A swath of the party is still dead-set against Sanders, with Rep. Joe Cunningham of South Carolina, who won a much-lauded victory in the 2018 midterm elections, torching Sanders ahead of his state's primary by telling The Post and Courier newspaper of Charleston: "South Carolinians don't want socialism."
Pete Buttigieg has a narrow delegate lead now, but the former South Bend, Indiana, mayor has yet to show he can win people of color. Some Democrats say privately that they are increasingly worried about whether they're really going to hand the party to the 38-year-old whose only real experience is running a city smaller than Peoria, Illinois.
Sen. Amy Klobuchar of Minnesota came from seemingly nowhere to finish third in New Hampshire, but she has faced little scrutiny so far, and no one in the party's history has won the nomination after finishing fifth in Iowa and third in New Hampshire, leading some rival campaigns to dismiss her strength as a fluke.
Sen. Elizabeth Warren of Massachusetts and Biden have both been front-runners in the past who have faded quickly, but they are sticking around because they feel anything can happen, as Klobuchar's finish showed.
Billionaire Tom Steyer, who has shown surprising strength in Nevada and South Carolina polls, can stay in as long as he wants to keep spending his money.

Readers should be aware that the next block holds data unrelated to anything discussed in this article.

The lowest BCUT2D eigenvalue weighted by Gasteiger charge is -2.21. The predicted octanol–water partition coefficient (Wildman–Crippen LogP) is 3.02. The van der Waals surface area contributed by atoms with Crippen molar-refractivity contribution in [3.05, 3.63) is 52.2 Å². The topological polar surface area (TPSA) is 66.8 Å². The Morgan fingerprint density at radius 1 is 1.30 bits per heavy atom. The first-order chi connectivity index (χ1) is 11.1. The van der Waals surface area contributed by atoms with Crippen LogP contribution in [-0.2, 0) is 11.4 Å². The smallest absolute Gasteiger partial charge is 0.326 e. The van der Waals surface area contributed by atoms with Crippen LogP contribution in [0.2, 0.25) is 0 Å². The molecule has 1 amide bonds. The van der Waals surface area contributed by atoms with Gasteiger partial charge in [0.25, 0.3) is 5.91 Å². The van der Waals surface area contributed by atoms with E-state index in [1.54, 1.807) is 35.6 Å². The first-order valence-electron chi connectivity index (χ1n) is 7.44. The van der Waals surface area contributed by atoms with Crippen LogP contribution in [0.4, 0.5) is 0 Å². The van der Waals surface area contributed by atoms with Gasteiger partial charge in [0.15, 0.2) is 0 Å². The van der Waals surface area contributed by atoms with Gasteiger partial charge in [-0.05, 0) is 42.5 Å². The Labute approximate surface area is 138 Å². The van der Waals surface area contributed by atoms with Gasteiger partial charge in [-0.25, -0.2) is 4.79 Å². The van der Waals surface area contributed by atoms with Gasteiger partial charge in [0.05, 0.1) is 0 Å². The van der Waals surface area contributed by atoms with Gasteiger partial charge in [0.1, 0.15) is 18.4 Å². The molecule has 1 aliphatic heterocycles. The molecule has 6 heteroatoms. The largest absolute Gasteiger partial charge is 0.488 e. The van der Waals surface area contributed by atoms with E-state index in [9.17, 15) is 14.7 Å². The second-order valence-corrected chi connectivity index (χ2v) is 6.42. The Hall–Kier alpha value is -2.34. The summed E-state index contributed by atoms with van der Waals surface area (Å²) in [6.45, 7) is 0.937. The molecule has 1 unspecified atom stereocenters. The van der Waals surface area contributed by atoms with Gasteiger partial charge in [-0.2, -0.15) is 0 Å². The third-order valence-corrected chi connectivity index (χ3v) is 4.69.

Then there's Bloomberg, who could become the moderates' choice as he prepares to demonstrate the firepower of his fully armed and operational battle station on Super Tuesday — but he won't be tested before actual voters until then.
But by skipping the early states, Bloomberg won't have a chance to seize the kind of momentum winning provides until after Super Tuesday at the earliest, when many delegates are off the table.
It's been decades since either party went into its nominating convention without a clear winner from the primaries and caucuses.
But after gaming out new changes to party rules, 2020 campaigns have been preparing for the scenario for months by courting so-called super delegates, who will get to weigh in only if no candidate earns a majority of delegates from voters.
And Sanders fired a warning shot Wednesday at anyone who thinks the party should do anything but hand the nomination to whoever wins the most delegates from primaries and caucuses, even if they don't hit an outright majority.
"The convention would have to explain to the American people, 'Hey, candidate X got the most votes and won the most delegates at the primary process, but we're not going to give him or her the nomination,'" Sanders told MSNBC's Chris Hayes. "I think that would be a divisive moment for the Democratic Party."
While anxiety has grown among many Democratic leaders in the wake of Iowa and New Hampshire, a long primary is not necessarily bad news for Democrats' hopes of beating Trump.
Republicans had one of the nastiest primaries in history in 2016, and Trump still went on to win the White House, and Democrats had one of the longest in 2008, but Barack Obama still won.
"I'm not one that throws a pity party in the middle of February," said Donna Brazile, the longtime Democratic strategist and a former interim party chair. "We may not have all of the answers by the end of March, but we'll at least know what direction we're going in."